Kathmandu Calling…

The first stop of my trip was Kathmandu, Nepal. Initially, my plan was to stop here to start a tour that was going into Tibet. However, due to the political circumstances at that time, I was not able to complete this ‘tour’, and instead, completed another tour with some fantastic people! I must add firstly that the people that I met during this trip made the trip. I had a fantastic time with Bron & Gerry – thanks again guys :).

We ended up doing a tour of Nepal, with some Tibetan experiences as well. We mainly saw the southern end of Nepal, so no Base Camp for me. However, the first thing is first. We were lucky enough to do a flight tour of the Himalayas, and we saw the majestic Everest and its brothers and sisters. I have to admit, you know how you read how mountains are majestic, and inspiring and all that stuff they say about them? Well, I never thought I’d say that, but it is. When I first saw it – I was completely awestruck. It was truly amazing, I instantly felt like I’d been touched by something just by looking at the range, something I cannot explain, but I instantly felt inspired, as if I could do anything, including climbing it.

Mt. Everest

We saw a few other things in Kathmandu. Our tour guides were fantastic. We visited a Tibetan refugee camp (I know it soundsย awful, doing a tour of where people live – however, the people need the ‘propaganda’ to get the news out there so that foreigners are able to see what really goes on in this area [I won’t go into the politics or my opinion on the subject]. Plus, the people run small markets at each camp, where they can make some money selling their crafts to foreigners. All the money they raise, goes back to their community, monasteries and educating their children) and monasteries. At the camp, the women of this community had set up a Tibetan carpet factory to sell to the public. For some of these women, this is their only form of income. Women of all ages work in this factory, the elder ladies prepare the yak wool, and the younger ones make the carpets. They are sold at their showroom which is upstairs. What I saw was an old generation teaching a new generation how to make something so traditional and true to their culture, that would last and can be passed on. The carpets were amazing, great colours, amazing patterns and were all hand-made. This was trueย craftsmanshipย at its best. I had decided to buy a small carpet to take home. I bought one with the Buddhist symbol of the endless knot – which I think it means compassion and wisdom (yay! ๐Ÿ™‚ ). ย They way I saw it, my money was going to something good. I felt very proud ๐Ÿ™‚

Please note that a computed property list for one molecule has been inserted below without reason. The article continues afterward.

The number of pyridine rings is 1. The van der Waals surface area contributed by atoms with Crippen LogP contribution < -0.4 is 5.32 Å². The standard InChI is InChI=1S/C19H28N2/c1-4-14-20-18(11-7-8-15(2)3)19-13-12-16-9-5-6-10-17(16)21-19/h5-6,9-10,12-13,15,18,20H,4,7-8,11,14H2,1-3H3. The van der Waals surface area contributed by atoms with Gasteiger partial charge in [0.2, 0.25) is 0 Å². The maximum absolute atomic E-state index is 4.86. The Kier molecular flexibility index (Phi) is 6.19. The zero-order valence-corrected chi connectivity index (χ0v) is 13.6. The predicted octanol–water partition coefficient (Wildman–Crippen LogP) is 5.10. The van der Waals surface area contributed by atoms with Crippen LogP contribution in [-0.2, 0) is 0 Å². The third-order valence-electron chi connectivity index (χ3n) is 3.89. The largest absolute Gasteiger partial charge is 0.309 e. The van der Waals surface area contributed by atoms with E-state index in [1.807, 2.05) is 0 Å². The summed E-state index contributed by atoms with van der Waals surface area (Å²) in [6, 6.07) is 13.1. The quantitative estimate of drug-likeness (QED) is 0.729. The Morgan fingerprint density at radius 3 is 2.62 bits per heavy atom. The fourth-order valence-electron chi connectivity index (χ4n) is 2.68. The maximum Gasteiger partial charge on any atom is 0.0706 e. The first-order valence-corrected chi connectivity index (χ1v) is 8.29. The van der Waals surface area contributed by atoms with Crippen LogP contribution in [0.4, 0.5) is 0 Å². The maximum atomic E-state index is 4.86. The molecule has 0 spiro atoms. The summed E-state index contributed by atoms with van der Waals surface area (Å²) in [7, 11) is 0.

Tibetan Refugee Camp in Kathmandu – Ladies preparing the yak wool for carpet making

Compassion and Wisdom

A lovely Tibetan lady in traditional dress

The Buddhist monasteries are amazing, I can only imagine what the Potala Palace in Lhasa would have been like. The buildings are delicately andย colourfullyย decorated, such detail in their work. I went to Kopan Monastery (just outside the city, on a small mountain, overlooking the Kathmandu Valley) on my own and with the tour group we went to the Boudhanath, the large and holiest Stupa. The Boudhanath is beautiful, with a couple of small monasteries around it, markets selling Buddhist beads or prayer flags. This was probably my favourite place in Kathmandu.

Boudhanath Stupa in Kathmandu

Markets

A Buddhist monk leaving the monastery in Boudhanath

Kopan Monastery

One thing I loved about this place, was the visit to the Tibetan Thangka Painting school. We saw students paint their mandalas which such concentration and detail. If anyone has ever seen one of these paintings, they are very detailed and have very intricate designs. Each symbol or picture means something etc., but the process of making one is used a meditation and teachings are part of Buddhism, so it can be considered as ‘study’ for them. It is truly incredible the discipline and patience that the studentsย exercise.

Thangka art – a Mandala being painted by a student

We also went to UNESCO listed Dubar Square in Patan to see the Hindu Palaces and temples (we couldn’t go into the temples, we were not Hindu). The intricacy in the woodcarving was amazing! Some areas have been restored as it is very old, but the locals seem to want to preserve it – as they should, this is part of their history as a human race. The other temple we visited was the Pashupatinath Temple dedicated to Shiva, which also UNESCO listed. Again, we were not able to walk inside, but we walked around the area and saw it from outside. We also saw the funeral piers and all the cows around the area.

Dubar Square

Funeral piers at Pashupatinath

There are other places I visited and many more photos, but again, I have only selected a few. Anyway, I hope you’ve enjoyed the photos! I’ll be posting more of each city that I visited in Nepal, so keep an eye out!

Tibetan prayer wheels

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